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mean, we traveled, I can’t tell you how many miles and shows. Weeks on end we’d travel together. My mother was in the fairly late stages of cancer then and I had taken my family to New York, my wife and my son, to get away from it and see a couple of shows and kind of have a lit- tle time away from it. I called Abby (Toy’s wife) and said, ‘Abby, I just can’t come to the funeral. I just can’t do it. It ain’t my time to be doing things like that.’ And, she understood.” Back in the height of the southern rock era, Daniels hosted an all-star concert in Nashville called The Volunteer Jam. The shows were released as live record albums and a movie was filmed of the concert as well. However, many of Daniels’ most memorable jams back in the day took place off stage.


“I used to go down to Dickey Betts’ place some- times when we were recording in Macon and he’d have us out to his house and we do a BBQ or


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something on Sunday afternoon,” says Daniels. “We’d have some pretty good little jams while sit- ting on some bales of hay out in his barn. Just some acoustic stuff, singing songs and messing around and having a good time. Some of the favorite jams that I’ve ever had with my band and myself was when we’d have time to sit in the dressing room and we’d have amplifiers back there and we’d sit and jam. We got into some great jams. And, I used to go over to Toy and Tommy’s dressing room when we’d play together and I’d bring my fiddle over and Toy would get on the steel or the guitar and Tommy would get on the bass and we’d sit there and play off the cuff.”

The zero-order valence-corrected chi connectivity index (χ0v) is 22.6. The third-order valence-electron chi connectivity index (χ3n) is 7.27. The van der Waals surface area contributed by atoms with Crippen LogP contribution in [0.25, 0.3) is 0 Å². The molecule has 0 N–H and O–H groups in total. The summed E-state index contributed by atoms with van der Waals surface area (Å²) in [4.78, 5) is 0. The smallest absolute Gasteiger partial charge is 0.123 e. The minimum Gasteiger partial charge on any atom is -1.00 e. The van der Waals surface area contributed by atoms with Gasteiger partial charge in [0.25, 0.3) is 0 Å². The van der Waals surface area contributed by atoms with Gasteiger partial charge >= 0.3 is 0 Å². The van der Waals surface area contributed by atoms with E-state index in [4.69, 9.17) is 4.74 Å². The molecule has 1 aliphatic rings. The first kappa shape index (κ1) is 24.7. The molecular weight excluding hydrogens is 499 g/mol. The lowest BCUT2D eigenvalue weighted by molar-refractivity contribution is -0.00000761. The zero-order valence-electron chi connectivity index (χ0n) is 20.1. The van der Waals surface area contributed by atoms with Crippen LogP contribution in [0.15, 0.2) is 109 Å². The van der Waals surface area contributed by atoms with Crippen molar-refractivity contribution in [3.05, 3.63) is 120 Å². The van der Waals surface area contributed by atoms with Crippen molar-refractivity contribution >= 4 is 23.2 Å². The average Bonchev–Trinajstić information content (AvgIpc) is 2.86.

When you have been around as long as Daniels, sooner or later you are going to end up losing friends and band mates along the way, as the Marshall Tucker Band story above testifies. However, a couple of deaths in the last two years


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